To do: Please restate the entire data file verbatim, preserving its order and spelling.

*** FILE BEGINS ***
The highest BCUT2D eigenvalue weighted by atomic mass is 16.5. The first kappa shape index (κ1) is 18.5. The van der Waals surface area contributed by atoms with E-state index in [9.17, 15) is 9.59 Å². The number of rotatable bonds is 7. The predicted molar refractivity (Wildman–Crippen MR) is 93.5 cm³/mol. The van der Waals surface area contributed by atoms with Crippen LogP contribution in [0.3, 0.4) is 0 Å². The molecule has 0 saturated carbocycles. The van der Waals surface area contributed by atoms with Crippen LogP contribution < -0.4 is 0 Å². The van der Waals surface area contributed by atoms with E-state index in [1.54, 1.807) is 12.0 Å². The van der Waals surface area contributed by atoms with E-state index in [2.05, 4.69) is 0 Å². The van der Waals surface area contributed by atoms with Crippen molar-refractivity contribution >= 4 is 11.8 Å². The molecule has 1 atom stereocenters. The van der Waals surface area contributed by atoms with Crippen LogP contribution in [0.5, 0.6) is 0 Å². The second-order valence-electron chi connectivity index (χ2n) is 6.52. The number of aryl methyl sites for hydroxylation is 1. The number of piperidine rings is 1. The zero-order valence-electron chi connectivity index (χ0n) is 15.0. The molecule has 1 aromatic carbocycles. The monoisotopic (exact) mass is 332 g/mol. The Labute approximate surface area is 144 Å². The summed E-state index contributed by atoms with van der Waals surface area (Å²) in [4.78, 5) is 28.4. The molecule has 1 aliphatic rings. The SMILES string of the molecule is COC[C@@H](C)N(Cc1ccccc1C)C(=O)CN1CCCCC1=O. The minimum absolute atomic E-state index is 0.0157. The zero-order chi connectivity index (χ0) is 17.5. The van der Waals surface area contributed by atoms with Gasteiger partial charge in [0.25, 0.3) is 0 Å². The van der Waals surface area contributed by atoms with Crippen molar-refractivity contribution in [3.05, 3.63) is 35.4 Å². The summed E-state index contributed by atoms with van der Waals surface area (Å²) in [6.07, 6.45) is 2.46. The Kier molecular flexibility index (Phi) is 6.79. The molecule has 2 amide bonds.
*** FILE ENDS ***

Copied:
The highest BCUT2D eigenvalue weighted by atomic mass is 16.5. The first kappa shape index (κ1) is 18.5. The van der Waals surface area contributed by atoms with E-state index in [9.17, 15) is 9.59 Å². The number of rotatable bonds is 7. The predicted molar refractivity (Wildman–Crippen MR) is 93.5 cm³/mol. The van der Waals surface area contributed by atoms with Crippen LogP contribution in [0.3, 0.4) is 0 Å². The molecule has 0 saturated carbocycles. The van der Waals surface area contributed by atoms with Crippen LogP contribution < -0.4 is 0 Å². The van der Waals surface area contributed by atoms with E-state index in [1.54, 1.807) is 12.0 Å². The van der Waals surface area contributed by atoms with E-state index in [2.05, 4.69) is 0 Å². The van der Waals surface area contributed by atoms with Crippen molar-refractivity contribution >= 4 is 11.8 Å². The molecule has 1 atom stereocenters. The van der Waals surface area contributed by atoms with Crippen LogP contribution in [0.5, 0.6) is 0 Å². The second-order valence-electron chi connectivity index (χ2n) is 6.52. The number of aryl methyl sites for hydroxylation is 1. The number of piperidine rings is 1. The zero-order valence-electron chi connectivity index (χ0n) is 15.0. The molecule has 1 aromatic carbocycles. The monoisotopic (exact) mass is 332 g/mol. The Labute approximate surface area is 144 Å². The summed E-state index contributed by atoms with van der Waals surface area (Å²) in [4.78, 5) is 28.4. The molecule has 1 aliphatic rings. The SMILES string of the molecule is COC[C@@H](C)N(Cc1ccccc1C)C(=O)CN1CCCCC1=O. The minimum absolute atomic E-state index is 0.0157. The zero-order chi connectivity index (χ0) is 17.5. The van der Waals surface area contributed by atoms with Gasteiger partial charge in [0.25, 0.3) is 0 Å². The van der Waals surface area contributed by atoms with Crippen molar-refractivity contribution in [3.05, 3.63) is 35.4 Å². The summed E-state index contributed by atoms with van der Waals surface area (Å²) in [6.07, 6.45) is 2.46. The Kier molecular flexibility index (Phi) is 6.79. The molecule has 2 amide bonds.